IT research organizations have started weighing in with advice for CIOs, including brief podcasts, market research, and weighty practical guides to cutting data center power costs and emissions.
Today’s crop of green IT advice includes a free podcast from the Burton Group, market research from Forrester and, today’s most imposing offering, a 136-page paid-for report from BroadGroup.
The ‘Being Green Has Become a Competitive Edge’ podcast is distributed by the Burton Group under its Inflexion Point banner. A research director, Drue Reeves, and analyst Andrew Kutz describe how data center power and cooling efficiency could be increased. Reeves talks about how a CIO might approach the issue in general; having the data center electricity bill added to his budget, for example. Kurtz describes ten short-term and long-term things CIOs could change in the data center, ranging from turning on CPU stepping to locating a data center to a cooler climate. The sound quality is not great but it does only take up 11 minutes or so of your time.
The Forrester Group document. Tapping Buyers’ Growing Interest In Green IT, states: “Forrester’s initial survey of IT sourcing and operations professionals reveals that most are unaware of vendors’ efforts to design and market more environmentally responsible products and services. Many are aware, however, of IT’s rising energy consumption and are interested in improving the energy efficiency of their data centers and other computing infrastructure. Tech suppliers will find a receptive audience for more vocal green evangelism, especially as they tune their messages to resonate with a range of attitudes among their enterprise customers.”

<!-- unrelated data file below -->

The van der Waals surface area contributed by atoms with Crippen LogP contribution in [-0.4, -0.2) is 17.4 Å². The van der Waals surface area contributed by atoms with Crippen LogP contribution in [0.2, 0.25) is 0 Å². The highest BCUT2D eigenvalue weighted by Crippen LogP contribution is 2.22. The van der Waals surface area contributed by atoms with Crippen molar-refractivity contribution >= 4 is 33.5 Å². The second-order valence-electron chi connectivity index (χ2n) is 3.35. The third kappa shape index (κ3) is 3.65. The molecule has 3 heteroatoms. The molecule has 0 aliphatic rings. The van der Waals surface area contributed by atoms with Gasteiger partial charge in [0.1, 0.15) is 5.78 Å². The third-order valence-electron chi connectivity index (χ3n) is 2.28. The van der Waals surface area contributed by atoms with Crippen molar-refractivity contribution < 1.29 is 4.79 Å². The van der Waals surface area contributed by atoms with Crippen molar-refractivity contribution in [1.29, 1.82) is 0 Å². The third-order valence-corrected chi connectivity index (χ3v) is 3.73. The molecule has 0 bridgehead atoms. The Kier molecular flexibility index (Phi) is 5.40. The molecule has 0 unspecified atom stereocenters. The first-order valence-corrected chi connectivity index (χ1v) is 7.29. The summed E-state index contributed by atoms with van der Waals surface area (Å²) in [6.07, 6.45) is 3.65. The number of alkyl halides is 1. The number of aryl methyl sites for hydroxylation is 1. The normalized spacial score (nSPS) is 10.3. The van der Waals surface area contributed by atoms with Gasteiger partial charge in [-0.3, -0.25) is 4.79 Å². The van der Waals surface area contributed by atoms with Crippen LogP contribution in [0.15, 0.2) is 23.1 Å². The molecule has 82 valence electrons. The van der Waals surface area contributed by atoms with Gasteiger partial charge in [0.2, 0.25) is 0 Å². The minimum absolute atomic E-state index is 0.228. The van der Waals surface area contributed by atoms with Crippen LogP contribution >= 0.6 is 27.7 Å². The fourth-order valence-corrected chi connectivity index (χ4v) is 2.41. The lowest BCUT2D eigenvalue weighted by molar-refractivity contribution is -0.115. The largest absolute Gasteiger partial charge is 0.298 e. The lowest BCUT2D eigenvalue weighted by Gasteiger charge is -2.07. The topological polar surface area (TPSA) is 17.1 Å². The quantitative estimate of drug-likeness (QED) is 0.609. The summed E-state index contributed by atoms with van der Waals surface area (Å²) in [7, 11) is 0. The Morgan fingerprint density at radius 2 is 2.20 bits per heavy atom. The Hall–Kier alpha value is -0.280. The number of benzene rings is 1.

At the Forrester IT Forum in Edinburgh this week, Forrester senior analyst Euan Davis admitted there is more talk than action around green IT at the moment but warned it will become an increasingly important issue organizations need to plan for.
He said: “It’s an issue that is here to stay. I think there will be a carbon tax. If that happens firms will be looking at ways to cut emissions and make their business as carbon neutral as possible.”
The 15-page report costs just US$279 from Forrester’s Web site.
The BroadGroup ‘The Evolution of Green Data Centres: a practical guide” is a weightier affair altogether.
It describes the characteristics of green data centers and the potential advantages to companies adopting them. The report assesses inefficiencies in the data center (“an average Data Centre is using around 50 times more energy than an office block”), server proliferation and rising data center density. It reckons that 2010 is looking to be a point at which IT power and cooling costs will overtake IT hardware expenditures.
The meat of the report looks at the practical implementation of green data centers and advises readers on the processes they must follow in formulating green strategies. It includes an outline list of recommendations for data centers to follow. To help choose cleaner power the report also documents the range of power resources available.
The report implies in its own words that it may be premature, stating: “It is almost certain that over the next 12 – 24 months a range of Data Centre related environmental standards and laws will be released in most developed countries.” The implication is, of course, that IT managers should start looking at the issue now.
The BroadGroup asserts that overall, the report neatly brings together a global overview of the evolution of green data centers, and the many issues involved in the current debate. It offers, the group states, a methodical review and recommendations of steps for data center managers to take in their quest to be ‘green’.
The report costs